Here’s the GRT Four Factors Forecast for Tennessee’s first-round NCAA Tournament game against the Oregon State Beavers Friday afternoon.
What to Watch
It’s important to remind ourselves that season-long identities sometimes go on hiatus come tournament time. Hey, it’s spring. The temperature is going to fluctuate. It’s madness!
- As Will pointed out in his preview of this game, Oregon State turned into a different team in the Pac-12 Tournament, going from warm to white hot beyond the arc.
- The Beavers are pretty stingy and selfish with their stuff. (They don’t turn the ball over much.)
- Pretty good on the offensive glass, Oregon State will likely get a frustrating number of second chances on any of their own missed shots.
- For most of the season, the Beavers didn’t shoot very well. (How could they, with those short, stubby paws?) Although they got hot in the Pac-12 Tournament, they’ll be going up against an elite Tennessee defense with a hoppy octopus playing goalie.
- The Vols should have a huge advantage at getting to the free throw line. They’re not only good at drawing fouls, the Beavers can’t keep their paws to themselves.
- Tennessee’s inconsistency on offense is well-documented, but the Beavers’ defense suggests that it’s more likely to be a good day than bad.
- The Vols are pretty good on the offensive glass themselves, so they should be able to erase any second chances Oregon State gets under their own basket.
Vegas has Tennessee as an 8.5-point favorite, and with an over/under of 130, that works out to something like Tennessee 69, Oregon State 61.
KemPom projects this one as Tennessee 69, Oregon State 62, which results in a 74% chance of winning.
Our Toddler likes the Vols by 9 (Tennessee 68, Oregon State 59).
Initial simplified takeaways: The difference in shooting percentages from the floor is negligible, but the Beavers are much better from three. The Vols, however, are much better defensively from inside the arc. Everything else looks pretty even, unless you consider 1.5 rebounds per game an advantage.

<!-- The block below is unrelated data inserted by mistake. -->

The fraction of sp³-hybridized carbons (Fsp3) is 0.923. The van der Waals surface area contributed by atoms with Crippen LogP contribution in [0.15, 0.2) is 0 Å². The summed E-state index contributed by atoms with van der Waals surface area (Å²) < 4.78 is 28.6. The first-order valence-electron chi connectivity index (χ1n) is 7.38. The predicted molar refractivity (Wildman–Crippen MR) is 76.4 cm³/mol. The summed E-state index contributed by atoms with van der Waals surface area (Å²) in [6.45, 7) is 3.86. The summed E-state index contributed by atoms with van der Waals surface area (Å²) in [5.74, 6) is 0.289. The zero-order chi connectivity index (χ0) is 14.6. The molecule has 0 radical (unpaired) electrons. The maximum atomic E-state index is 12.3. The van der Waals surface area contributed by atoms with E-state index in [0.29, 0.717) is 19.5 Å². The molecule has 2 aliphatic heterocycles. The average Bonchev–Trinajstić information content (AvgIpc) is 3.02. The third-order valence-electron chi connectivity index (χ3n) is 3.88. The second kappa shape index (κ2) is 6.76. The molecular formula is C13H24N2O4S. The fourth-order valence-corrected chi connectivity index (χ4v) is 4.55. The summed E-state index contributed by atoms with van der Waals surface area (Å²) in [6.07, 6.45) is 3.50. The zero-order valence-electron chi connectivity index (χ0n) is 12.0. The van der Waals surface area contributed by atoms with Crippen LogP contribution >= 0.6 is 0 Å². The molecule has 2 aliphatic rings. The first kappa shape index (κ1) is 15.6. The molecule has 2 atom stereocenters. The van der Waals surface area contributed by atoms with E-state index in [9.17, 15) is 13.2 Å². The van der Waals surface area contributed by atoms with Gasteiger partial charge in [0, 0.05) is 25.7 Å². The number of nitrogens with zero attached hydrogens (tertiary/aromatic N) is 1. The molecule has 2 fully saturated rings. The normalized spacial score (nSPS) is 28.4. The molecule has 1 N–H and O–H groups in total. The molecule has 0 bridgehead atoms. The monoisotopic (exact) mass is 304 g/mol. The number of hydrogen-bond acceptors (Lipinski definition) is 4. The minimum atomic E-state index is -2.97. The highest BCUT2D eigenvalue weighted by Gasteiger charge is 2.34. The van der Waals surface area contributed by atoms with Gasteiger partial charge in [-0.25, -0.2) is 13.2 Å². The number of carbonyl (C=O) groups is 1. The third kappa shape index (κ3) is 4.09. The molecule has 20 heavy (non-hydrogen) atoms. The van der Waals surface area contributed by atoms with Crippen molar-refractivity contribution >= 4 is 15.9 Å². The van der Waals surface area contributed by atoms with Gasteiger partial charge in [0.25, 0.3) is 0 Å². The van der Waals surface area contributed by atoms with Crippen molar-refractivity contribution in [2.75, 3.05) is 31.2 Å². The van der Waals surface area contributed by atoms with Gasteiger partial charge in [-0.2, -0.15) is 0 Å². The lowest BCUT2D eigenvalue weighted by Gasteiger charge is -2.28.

Four Factors: Straight-Up
Conclusion: Okay, so Oregon State is not especially good at shooting the ball. Most like Mississippi and Saint Joseph’s among former Vols’ opponents.
Conclusion: Dudes are stingy when they have the ball. Most like Arkansas, App State, Kansas, and Colorado in this regard.
Offensive Rebound %
Conclusion: Most like Colorado and Cincinnati among prior Tennessee opponents, Oregon State is a merely decent offensive rebounding team.
Free Throw Rate
Conclusion: The Beavers are not bad at getting to the free throw line.
Four Factors: Opponent impact
Okay, so Tennessee’s season-long identity is that of a team that is only mediocre shooting the ball. The good news is that Oregon State’s shooting defense isn’t any better.
On the other end, Tennessee should have a decided advantage, as the Vols are still bordering on elite in shooting defense, and the Beavers are bordering on bad at hitting shots.
Tennessee has an unnerving tendency to go on turnover sprees. Fortunately, Oregon State isn’t especially adept at forcing turnovers.
When the Beavers have the ball, they don’t tend to turn it over much, but the Vols are professional thieves, so we’ll see how that shakes out.
Offensive Rebounding %
Another big advantage here for the Vols on their end of the court, as they’re pretty good at earning second chances on the offensive glass while the Beavers are not a good defensive rebounding team.
However, it’s the same story under the Beavers’ basket, although not quite as compelling.
Free Throw Rate
Hoo-boy. That’s a nice recipe there, with a Vols squad decent at earning trips to the free throw line going up against an Oregon State team that can’t keep their hands to themselves.
The Beavers get to the stripe at a fair rate as well, but Tennessee’s not going to help them get there.